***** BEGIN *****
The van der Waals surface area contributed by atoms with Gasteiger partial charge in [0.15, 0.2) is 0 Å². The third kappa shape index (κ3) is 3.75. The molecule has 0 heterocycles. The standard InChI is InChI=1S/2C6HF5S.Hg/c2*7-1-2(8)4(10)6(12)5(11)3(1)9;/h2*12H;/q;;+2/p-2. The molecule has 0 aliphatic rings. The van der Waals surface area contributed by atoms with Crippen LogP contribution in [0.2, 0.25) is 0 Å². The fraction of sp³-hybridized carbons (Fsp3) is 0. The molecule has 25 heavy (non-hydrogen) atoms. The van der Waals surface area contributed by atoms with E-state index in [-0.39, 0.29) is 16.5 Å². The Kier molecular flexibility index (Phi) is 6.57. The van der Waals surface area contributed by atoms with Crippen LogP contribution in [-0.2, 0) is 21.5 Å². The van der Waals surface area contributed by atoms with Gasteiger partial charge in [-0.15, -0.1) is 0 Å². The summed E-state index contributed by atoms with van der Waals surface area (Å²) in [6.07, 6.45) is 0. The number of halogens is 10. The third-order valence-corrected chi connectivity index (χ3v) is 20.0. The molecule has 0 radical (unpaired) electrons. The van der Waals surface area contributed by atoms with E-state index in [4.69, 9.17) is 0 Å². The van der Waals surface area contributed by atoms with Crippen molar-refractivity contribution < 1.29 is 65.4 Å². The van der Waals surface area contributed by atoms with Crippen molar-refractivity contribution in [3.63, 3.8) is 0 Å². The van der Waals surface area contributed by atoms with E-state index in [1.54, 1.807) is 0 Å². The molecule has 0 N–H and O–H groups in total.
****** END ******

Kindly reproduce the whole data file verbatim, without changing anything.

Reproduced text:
The van der Waals surface area contributed by atoms with Gasteiger partial charge in [0.15, 0.2) is 0 Å². The third kappa shape index (κ3) is 3.75. The molecule has 0 heterocycles. The standard InChI is InChI=1S/2C6HF5S.Hg/c2*7-1-2(8)4(10)6(12)5(11)3(1)9;/h2*12H;/q;;+2/p-2. The molecule has 0 aliphatic rings. The van der Waals surface area contributed by atoms with Crippen LogP contribution in [0.2, 0.25) is 0 Å². The fraction of sp³-hybridized carbons (Fsp3) is 0. The molecule has 25 heavy (non-hydrogen) atoms. The van der Waals surface area contributed by atoms with E-state index in [-0.39, 0.29) is 16.5 Å². The Kier molecular flexibility index (Phi) is 6.57. The van der Waals surface area contributed by atoms with Crippen LogP contribution in [-0.2, 0) is 21.5 Å². The van der Waals surface area contributed by atoms with Gasteiger partial charge in [-0.15, -0.1) is 0 Å². The summed E-state index contributed by atoms with van der Waals surface area (Å²) in [6.07, 6.45) is 0. The number of halogens is 10. The third-order valence-corrected chi connectivity index (χ3v) is 20.0. The molecule has 0 radical (unpaired) electrons. The van der Waals surface area contributed by atoms with E-state index in [4.69, 9.17) is 0 Å². The van der Waals surface area contributed by atoms with Crippen molar-refractivity contribution < 1.29 is 65.4 Å². The van der Waals surface area contributed by atoms with Crippen molar-refractivity contribution in [3.63, 3.8) is 0 Å². The van der Waals surface area contributed by atoms with E-state index in [1.54, 1.807) is 0 Å². The molecule has 0 N–H and O–H groups in total.